Cellegy Pharmaceuticals Inc. said Wednesday it filed a new drug application for Cellegesic, a proposed treatment for pain associated with chronic anal fissures.
The firm is requesting priority review, meaning FDA action could come within six to 10 months, David Karlin, Cellegy's vice president of clinical research, told BioWorld Today.
Cellegesic, a nitroglycerin ointment, also is being studied in hemorrhoids and dyspareunia, a condition that prevents or inhibits sexual intercourse in more than 5 million women in the U.S., the company said.
But for now, it's pain associated with anal fissures. Company officials said the NDA is based on favorable data from three Phase III trials.
The third Phase III - initiated in August as a means of confirming data from two earlier trials - was a double-blind, placebo-controlled study run according to a special protocol assessment, a procedure in which the FDA agrees that achievement of a pre-specified endpoint would be viewed as supporting approval. (See BioWorld Today, Jan. 28, 2004.)
Indeed, the 187-patient study hit its primary endpoint of reduction in pain (p<0.05). Participants were randomized to either the placebo ointment or nitroglycerin ointment, and daily records of 24-hour average pain intensity from the 89 Cellegesic-treated and 98 placebo-treated patients were analyzed for statistical evidence of efficacy during the first 21 days of treatment as the primary efficacy endpoint.
Meanwhile, the secondary endpoint was time to 50 percent pain reduction. On average, the time produced by Cellegesic was sooner than the time produced by the placebo, although the difference was not statistically significant, the company said.
As for healing, Jack Chandler, vice president of corporate development for South San Francisco-based Cellegy, said in the eight-week trial, about 70 percent of patients did heal, but the figure was not statistically significant.
Data from the trial are being packaged with two earlier trials that were the subject of an NDA filed more than two years ago. Cellegy withdrew the NDA in April 2002 when the FDA said the company had failed to pre-specify the statistical method used to analyze the trial results. (See BioWorld Today, April 29, 2002.)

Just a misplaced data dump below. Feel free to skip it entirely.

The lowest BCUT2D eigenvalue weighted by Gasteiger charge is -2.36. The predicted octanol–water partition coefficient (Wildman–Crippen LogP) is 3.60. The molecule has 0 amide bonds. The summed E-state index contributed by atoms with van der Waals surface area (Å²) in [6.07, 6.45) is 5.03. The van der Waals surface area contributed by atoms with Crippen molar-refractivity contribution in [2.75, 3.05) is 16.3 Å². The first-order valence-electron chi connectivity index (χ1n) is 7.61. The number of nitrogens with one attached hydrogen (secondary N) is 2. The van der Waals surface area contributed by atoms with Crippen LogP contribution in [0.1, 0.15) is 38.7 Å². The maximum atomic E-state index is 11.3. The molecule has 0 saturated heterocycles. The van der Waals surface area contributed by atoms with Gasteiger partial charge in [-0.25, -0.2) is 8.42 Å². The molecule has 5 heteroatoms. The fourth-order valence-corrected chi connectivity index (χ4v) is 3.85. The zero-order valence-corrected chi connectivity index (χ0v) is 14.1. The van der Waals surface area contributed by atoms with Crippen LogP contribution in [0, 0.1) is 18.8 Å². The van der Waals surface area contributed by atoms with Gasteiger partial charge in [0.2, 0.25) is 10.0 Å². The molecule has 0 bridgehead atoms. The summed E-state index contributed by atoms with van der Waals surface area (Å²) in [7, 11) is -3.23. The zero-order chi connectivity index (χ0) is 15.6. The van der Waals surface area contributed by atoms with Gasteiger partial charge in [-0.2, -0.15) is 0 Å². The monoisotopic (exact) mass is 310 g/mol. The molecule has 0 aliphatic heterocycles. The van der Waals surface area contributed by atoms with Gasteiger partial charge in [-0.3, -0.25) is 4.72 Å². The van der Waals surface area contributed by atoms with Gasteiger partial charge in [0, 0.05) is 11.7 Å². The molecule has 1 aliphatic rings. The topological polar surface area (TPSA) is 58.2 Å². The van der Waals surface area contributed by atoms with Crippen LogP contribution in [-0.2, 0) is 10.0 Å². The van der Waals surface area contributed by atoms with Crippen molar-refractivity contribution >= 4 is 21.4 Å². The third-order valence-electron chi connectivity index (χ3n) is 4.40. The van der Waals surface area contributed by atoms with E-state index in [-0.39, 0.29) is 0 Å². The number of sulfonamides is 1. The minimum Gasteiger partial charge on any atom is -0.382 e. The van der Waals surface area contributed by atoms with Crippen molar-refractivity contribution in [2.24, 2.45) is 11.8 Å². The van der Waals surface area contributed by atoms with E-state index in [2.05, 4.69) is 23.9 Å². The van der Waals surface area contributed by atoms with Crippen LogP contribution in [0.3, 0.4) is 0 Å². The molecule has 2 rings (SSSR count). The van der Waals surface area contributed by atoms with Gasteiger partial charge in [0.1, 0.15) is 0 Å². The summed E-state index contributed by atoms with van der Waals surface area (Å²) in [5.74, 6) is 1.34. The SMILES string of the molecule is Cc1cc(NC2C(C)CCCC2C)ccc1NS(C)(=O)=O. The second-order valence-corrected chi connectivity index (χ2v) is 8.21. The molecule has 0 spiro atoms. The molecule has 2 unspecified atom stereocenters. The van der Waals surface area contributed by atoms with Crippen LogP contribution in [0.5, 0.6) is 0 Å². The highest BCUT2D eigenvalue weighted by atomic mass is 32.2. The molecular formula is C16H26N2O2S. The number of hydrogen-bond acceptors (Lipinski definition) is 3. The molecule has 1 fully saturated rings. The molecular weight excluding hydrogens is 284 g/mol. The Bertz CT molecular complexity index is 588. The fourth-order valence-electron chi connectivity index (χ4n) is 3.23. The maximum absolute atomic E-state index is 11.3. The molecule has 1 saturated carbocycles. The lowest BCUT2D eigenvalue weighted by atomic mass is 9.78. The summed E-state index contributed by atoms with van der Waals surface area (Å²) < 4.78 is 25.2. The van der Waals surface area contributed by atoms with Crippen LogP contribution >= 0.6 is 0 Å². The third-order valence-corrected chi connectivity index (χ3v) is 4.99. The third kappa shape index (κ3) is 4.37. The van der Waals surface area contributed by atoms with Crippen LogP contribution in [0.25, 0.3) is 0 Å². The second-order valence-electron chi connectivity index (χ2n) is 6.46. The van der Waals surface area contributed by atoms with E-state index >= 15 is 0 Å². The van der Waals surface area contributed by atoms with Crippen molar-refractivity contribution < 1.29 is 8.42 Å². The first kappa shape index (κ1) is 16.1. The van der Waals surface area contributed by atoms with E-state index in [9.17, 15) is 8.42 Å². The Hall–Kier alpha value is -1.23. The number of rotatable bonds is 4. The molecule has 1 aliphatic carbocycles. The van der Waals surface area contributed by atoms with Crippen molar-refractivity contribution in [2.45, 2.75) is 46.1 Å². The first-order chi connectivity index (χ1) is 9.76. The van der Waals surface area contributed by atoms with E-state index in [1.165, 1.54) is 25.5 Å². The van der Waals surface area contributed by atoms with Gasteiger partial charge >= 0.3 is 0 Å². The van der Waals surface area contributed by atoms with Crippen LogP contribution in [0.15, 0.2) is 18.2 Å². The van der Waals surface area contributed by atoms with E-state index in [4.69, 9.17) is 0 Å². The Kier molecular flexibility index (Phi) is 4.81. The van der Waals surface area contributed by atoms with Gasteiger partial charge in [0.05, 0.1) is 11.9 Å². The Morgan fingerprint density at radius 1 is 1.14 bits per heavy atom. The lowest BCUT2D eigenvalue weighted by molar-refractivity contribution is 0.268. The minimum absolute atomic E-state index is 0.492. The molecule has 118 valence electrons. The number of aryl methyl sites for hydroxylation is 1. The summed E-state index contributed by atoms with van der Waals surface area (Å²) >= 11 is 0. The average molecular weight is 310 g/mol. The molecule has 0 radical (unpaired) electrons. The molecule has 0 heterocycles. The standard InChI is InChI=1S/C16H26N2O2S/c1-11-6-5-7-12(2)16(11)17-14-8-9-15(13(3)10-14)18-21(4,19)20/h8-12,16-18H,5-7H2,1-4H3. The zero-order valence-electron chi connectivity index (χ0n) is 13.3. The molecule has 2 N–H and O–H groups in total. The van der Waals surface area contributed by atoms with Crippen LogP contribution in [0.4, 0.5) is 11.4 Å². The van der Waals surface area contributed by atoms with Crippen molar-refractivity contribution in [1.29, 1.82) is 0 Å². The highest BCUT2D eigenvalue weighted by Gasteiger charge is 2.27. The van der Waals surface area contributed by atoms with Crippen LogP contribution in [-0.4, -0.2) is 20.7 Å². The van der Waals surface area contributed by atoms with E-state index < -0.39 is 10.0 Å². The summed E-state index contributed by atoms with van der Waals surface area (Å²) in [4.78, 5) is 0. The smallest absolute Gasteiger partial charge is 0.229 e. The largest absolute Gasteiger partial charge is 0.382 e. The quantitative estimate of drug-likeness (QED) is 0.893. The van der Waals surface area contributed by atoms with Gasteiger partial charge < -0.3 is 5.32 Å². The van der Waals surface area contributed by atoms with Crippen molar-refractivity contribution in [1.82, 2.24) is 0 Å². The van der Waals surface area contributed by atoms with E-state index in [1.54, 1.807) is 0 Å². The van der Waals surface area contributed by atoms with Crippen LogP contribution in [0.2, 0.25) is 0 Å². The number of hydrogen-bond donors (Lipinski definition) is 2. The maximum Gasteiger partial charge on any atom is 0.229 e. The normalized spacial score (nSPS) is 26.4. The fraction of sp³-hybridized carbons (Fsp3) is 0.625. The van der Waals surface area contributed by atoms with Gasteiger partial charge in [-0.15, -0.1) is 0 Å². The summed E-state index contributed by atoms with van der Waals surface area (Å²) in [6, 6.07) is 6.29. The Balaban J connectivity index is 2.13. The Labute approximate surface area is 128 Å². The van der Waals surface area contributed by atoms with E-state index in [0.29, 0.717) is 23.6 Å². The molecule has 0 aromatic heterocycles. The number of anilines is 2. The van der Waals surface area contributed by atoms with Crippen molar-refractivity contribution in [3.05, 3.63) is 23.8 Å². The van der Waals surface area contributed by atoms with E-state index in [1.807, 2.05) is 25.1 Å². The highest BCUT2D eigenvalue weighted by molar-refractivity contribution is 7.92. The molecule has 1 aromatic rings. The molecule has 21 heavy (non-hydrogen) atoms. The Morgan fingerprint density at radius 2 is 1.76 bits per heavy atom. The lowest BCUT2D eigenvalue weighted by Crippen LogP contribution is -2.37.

Karlin said the new NDA includes a re-analysis of the first two trials using the same methods and criteria used in the third trial.
Statistical analyses of combined data from all three trials (704 patients) in patients who used either Cellegesic or placebo roughly every 12 hours showed that 24-hour average pain intensity was significantly reduced through the first 21 days and continued for the balance of the eight-week treatment period, the company said.
Also in the combined data, time to 50 percent improvement in 24-hour average pain intensity was significantly shortened, and pain intensity during defecation was significantly reduced through 21 and 56 days.
Headache was the most common side effect in the studies; however, its incidence was similar to that described for nitroglycerin products used to treat angina. Relatively few patients discontinued treatment due to headache, the company said.
An anal fissure is a tear in the lining of the anal canal and is associated with increased pressure in the anal canal and a decrease in blood supply. Chronic fissures often are treated with a surgical procedure, which may leave up to 35 percent of patients with fecal incontinence.
Cellegy believes Cellegesic could help avoid the risk of surgery by relaxing the sphincter muscle. Fecal incontinence has not been associated with Cellegesic.
Cellegy anticipates regulatory action in Europe by the end of the year, and Chandler said the company expects to seek a marketing partner in Europe, but not in the U.S.
Cellegy's stock (NASDAQ:CLGY) fell 12 cents Wednesday to close at $3.90.